My hunch is that life and consciousness are deeply intertwined:

http://www.basic.northwestern.edu/g-buehler/FRAME.HTM
Behe knits science back into philosophy, after demolishing Darwinism pretty comprehensively. We are reminded that 'science' effectively cut itself adrift from the body of human knowledge by setting rules that rendered it exempt from what it either didn't want to look at, or elected not to look at (because doing so was too complex/difficult/inconvenient).

The ID argument makes sense precisely because it restores thinking to a holistic dimension. ID is not a Christian notion at all. In fact Christians are way late coming to the party. It is thinking embodied in the Earth's animistic traditions and we see it in the Hindu tradition, the Ancient Eqyptian, the Hermetic. It is pre the Abrahamic tradition by a long way.

But I do acknowledge that Christians have tried to represent the idea in recent times in public - but in ways that have attracted bile and scorn from materialists who quickly link in to Biblical literalism - something not aided by religious fundamentalists chiming in support. There is a simple problem we have to consider. If we reject materialism ID must be treated seriously, even if because it is the first blush of thinking seriously about causation or 'creation' from the perspective of actual active 'divine' agents. Its early days - and I don't mind at all that ID is kicking off the discussions we need to have.
One of my core beliefs (perhaps that is the wrong term to use) is that modern science has radically lost its way. It worked best when its theories were much more closely tied to lab experiments and to stuff that could be made and had to actually work (for good or bad). By now one area after another has become locked into a blinkered view of reality because towering masses of theory are based on flawed ideas.

One fascinating example is to be found in the work of the astronomer, Halton Arp. This guy, was well thought of and a student of Hubble, until he amassed a lot of evidence that the red shifts of stars (and therefore of galaxies) are not only the result of their speed of motion relative to us - the observers. The problem with this for astronomers, is that red shifts are routinely translated into speed of recession, and then used to measure distance. Thus whenever astronomers tell you that a galaxy is so many light years away, or that the age of the universe is 13.8 billion years old, they use that same assumption that the red shift of stars is entirely or almost entirely caused by their speed relative to us. If Halton Arp (RIP - he died fairly recently) was right, the whole of cosmology is trashed - both the theory and the data!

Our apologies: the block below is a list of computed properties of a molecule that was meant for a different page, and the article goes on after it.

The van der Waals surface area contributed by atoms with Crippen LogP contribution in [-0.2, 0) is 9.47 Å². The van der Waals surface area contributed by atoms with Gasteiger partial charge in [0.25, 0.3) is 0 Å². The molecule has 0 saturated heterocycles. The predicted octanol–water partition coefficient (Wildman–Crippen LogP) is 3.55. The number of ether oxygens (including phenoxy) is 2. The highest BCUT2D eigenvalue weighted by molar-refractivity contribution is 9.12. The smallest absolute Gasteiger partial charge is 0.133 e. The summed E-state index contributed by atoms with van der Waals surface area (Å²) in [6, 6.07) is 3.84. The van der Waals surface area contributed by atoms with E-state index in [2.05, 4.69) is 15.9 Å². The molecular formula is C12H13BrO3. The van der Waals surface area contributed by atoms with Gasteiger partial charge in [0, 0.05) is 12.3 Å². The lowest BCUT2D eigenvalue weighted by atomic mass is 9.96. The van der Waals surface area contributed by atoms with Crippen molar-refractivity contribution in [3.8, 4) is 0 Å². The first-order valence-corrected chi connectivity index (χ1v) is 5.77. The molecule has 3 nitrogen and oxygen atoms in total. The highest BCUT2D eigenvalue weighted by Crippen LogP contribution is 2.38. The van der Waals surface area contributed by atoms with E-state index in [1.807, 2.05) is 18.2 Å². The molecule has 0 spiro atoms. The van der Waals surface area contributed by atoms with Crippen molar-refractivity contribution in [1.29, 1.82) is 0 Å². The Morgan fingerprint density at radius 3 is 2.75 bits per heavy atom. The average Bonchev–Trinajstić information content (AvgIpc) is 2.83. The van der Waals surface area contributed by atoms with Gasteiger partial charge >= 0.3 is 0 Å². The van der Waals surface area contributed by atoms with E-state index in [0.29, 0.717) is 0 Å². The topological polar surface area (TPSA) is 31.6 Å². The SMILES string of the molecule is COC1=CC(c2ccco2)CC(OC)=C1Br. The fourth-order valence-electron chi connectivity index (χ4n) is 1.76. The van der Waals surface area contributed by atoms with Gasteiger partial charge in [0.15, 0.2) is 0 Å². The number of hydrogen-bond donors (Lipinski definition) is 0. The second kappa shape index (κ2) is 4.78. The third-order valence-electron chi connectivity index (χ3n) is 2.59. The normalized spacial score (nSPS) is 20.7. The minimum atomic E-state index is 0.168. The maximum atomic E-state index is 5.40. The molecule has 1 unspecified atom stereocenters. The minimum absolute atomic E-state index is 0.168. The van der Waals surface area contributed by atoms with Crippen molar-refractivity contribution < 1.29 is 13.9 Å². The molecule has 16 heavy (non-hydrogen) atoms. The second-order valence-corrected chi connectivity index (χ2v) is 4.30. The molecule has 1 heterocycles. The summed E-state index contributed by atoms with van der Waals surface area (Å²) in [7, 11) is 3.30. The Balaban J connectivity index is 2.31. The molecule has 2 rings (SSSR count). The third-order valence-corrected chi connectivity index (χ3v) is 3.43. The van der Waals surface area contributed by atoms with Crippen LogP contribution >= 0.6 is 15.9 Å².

The astronomy community responded by trying to block his telescope time, which he needed to collect more data! Fortunately he was able to move to a telescope abroad and continue with his work.

Stories like this abound in science.

David
 
While I agree with the notion that "wrong headed scientific ideas just slowly wither" there are complicating factors that draw out the life of zombie notions . What we increasing regard as bad science carries an adverse moral dimension that supports and sustains enterprises that are toxic (on many levels) because they are profitable. If is profitable to espouse materialism.
Sort of, but the profitability may only be to the research establishment. Think of 'climate change' - it is very profitable to parts of the research community, but may end up seriously damaging our power supplies. If you turn off the power to many communities, particularly cities, you would kill most of the people living there - stuck in lifts or a hundred floors up in a high-rise - starving from lack of food, or the way to transport it - from cold, because when the electricity goes off, so too do our 'efficient' gas boilers.

David
 
intrview @59:45 Paraphrasing, "The stories we write become the reality we live."
Yes the clues are all there. Even the name ‘Tyler’ would’ve been chosen very playfully. Anyone who knows ‘Fight Club’ and the ‘reality’ of that character should be asking themselves how much of this book is ‘story reality’, in other words, fictional.

An enjoyable romp though, like the movie.
 
Yes the clues are all there. Even the name ‘Tyler’ would’ve been chosen very playfully. Anyone who knows ‘Fight Club’ and the ‘reality’ of that character should be asking themselves how much of this book is ‘story reality’, in other words, fictional.

An enjoyable romp though, like the movie.
Real name is Timothy E Taylor.